As it has done since 1989, Mansfield hosted the traditional start of the cross-country season with its usual mix of mud on the top field and faster paced surfaces though the undulating woods making for an action-packed Saturday. This is the 31st time the championships has taken place and as it has done for more than three decades now, it proves a useful marker for athletes, coaches and team managers as to how things are progressing. Once again, there was a record entry.
Note: the first leg is about 50 metres shorter than the other legs, so bear that in mind as you review the results on links as given.
Senior Men (4x5km)
This was a title that was definitely up for grabs with little to choose between four or five teams, three of which after the first leg didn’t appear in the top 10 last year. Get it right on the day and a memorable national title would be the result. And at the end of the first leg, Preston Harriers’ GB international Pat Dever (Andy Bibby) just held the initiative from Gateshead’s Lewis Moses (Alex Hains) and City of Stoke’s Alex Brecker (Geoffrey James), but, of course that’s very early days as countless teams discovered all-day long in the age group events.
Leg two saw Stockport’s Jack Morris (David Turnbull) hit the front early on as built up a 150m+ lead. Behind him, Aldershot’s Gus Cockle (Mick Woods), pulled his team ominously back into contention, although he faded slightly in the latter stages. Lincoln Wellington, underdogs with a point to prove, were also in the running along with Stoke’s David Sheldon (George Gandy), Tonbridge’s Charlie Joslin-Allen (James Thie) and Shaftesbury thanks to Bradley Goater. With Aldershot able to call on Ellis Cross (Mick Woods) and Jonny Hay (Mick Woods) for the final two legs, it would prove to be interesting. Tonbridge could be a team to watch; Lincoln Wellington likewise.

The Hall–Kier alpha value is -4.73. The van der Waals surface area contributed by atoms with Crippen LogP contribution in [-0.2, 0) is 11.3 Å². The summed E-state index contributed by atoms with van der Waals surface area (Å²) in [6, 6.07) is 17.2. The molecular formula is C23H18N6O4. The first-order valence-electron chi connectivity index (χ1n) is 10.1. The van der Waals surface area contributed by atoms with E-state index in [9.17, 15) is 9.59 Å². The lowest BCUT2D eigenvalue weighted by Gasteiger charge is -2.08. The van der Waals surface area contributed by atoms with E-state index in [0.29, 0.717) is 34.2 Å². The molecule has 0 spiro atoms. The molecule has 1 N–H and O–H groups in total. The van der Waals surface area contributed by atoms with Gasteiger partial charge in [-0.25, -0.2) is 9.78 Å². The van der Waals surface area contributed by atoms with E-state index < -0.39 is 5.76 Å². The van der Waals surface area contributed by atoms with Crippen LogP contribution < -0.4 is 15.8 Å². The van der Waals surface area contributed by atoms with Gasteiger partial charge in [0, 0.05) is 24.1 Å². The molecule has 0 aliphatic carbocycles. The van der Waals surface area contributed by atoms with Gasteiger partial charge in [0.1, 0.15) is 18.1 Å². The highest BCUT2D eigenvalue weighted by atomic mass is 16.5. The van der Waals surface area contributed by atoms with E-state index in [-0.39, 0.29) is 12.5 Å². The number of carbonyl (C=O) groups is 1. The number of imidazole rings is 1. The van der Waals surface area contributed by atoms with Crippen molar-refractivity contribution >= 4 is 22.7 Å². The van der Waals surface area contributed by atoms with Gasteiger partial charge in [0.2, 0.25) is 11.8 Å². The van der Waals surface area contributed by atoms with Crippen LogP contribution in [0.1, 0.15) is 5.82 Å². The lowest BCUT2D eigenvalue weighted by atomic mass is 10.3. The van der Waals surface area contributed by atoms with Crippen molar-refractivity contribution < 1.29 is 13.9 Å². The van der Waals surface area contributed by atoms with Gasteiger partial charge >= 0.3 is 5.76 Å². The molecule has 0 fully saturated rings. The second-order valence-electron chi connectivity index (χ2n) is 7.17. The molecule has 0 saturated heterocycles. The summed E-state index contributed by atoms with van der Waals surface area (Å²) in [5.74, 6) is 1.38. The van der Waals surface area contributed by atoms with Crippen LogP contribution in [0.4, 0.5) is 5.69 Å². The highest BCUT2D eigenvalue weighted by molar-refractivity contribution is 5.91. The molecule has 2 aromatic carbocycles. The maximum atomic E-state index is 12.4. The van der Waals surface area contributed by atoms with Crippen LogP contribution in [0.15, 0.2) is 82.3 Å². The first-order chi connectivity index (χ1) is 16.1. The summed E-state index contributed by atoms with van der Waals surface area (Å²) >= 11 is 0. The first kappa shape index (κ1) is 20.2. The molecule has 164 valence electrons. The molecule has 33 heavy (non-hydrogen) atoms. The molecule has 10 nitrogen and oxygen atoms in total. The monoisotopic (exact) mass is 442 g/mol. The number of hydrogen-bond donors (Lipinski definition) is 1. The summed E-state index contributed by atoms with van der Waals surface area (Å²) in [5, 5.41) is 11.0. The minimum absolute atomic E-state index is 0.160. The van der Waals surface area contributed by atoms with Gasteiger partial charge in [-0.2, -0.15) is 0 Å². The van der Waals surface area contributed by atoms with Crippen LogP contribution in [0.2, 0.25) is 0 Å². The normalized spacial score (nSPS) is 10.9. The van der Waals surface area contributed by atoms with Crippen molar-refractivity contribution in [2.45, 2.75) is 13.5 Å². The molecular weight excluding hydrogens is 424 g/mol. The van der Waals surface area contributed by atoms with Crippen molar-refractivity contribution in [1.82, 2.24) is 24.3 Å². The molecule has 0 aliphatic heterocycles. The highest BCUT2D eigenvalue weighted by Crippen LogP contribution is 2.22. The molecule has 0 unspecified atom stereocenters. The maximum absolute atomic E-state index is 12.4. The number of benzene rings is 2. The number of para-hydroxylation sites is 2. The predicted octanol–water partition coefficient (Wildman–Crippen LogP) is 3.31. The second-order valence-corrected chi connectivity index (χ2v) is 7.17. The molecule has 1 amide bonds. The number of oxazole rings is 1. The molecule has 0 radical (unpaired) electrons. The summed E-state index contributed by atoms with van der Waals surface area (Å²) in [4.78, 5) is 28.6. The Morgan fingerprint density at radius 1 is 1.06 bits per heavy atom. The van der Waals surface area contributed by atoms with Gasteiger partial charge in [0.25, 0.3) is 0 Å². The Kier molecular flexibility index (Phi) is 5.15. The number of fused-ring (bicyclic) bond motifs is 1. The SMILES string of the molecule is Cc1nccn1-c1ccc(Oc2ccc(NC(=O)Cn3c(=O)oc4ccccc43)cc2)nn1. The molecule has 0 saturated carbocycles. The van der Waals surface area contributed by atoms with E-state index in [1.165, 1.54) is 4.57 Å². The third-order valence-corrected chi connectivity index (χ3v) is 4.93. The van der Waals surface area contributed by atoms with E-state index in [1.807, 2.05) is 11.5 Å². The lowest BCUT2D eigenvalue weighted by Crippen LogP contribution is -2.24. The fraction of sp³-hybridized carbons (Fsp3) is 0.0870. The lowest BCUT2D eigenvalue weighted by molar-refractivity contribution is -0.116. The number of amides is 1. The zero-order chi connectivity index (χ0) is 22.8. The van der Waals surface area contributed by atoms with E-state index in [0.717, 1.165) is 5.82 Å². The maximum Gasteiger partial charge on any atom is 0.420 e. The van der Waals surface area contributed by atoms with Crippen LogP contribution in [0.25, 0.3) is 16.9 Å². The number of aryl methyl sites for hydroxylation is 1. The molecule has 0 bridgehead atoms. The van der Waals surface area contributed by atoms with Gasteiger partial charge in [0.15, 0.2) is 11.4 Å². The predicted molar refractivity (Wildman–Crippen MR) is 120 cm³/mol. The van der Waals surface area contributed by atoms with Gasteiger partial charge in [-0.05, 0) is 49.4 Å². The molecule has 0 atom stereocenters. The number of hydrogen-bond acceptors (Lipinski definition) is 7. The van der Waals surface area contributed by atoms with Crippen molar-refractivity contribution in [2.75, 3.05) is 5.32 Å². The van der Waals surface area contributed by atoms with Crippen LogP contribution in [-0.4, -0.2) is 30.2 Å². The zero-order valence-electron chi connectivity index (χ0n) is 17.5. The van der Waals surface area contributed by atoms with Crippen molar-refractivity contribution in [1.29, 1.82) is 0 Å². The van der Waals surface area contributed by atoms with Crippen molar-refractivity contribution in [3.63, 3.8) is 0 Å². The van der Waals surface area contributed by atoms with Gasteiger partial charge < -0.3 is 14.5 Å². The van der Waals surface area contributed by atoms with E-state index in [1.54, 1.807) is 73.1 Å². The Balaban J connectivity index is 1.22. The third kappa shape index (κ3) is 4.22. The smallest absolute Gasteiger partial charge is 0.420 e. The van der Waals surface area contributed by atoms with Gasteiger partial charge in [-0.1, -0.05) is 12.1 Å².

Leg three was what you’d describe as ‘bubbling’. All the big guns closed the gap considerably as Stockport’s Andy Nixon (David Turnbull) was passed by Tonbridge’s Ryan Driscoll (Mark Hookway), and AFD’s Cross, the national junior cross-country champion. Shaftesbury’s Richard Horton (Peter Bailey) had a great leg to bring his team up to third.
So, it was down to the final 5km – the result anyone’s guess. Of course, if you want to minimise the risk of a guessing game it’s handy to have Tonbridge’s Chris Olly (Mark Hookway), fourth in the national and a 3:44 1500m man on anchor. Even AFD’s Jonny Hay would have to be on absolute top form to close the gap. And then there was Shaftesbury’s Phil Crout (Phil O’Dell); this would be a tight race, although they were a relatively distant third by the finish.
Up front Hay closed in quickly, sitting on Olly but on this occasion the Tonbridge man had more speed and opened up a lead on his Aldershot rival in the final 600 metres. A great race that perfectly summed up a great Saturday said one coach and he wasn’t wrong!
Senior Women (3x3km)
All the pre-race talk surrounded how close the battle would be between Aldershot, Farnham and District and Leeds City and as the huge field ran past the first checkpoint a mile into the race, that looked like it might be the case. Of course, this is a relay and things don’t always go exactly how the form book suggests so it shouldn’t have been a surprise to see City of Stoke’s Kate Holt (Alan Morris) and Stockport’s Elle Vernon (Steve Vernon) come in first and second, well away from Aldershot’s Katie Bingle (Mick Woods).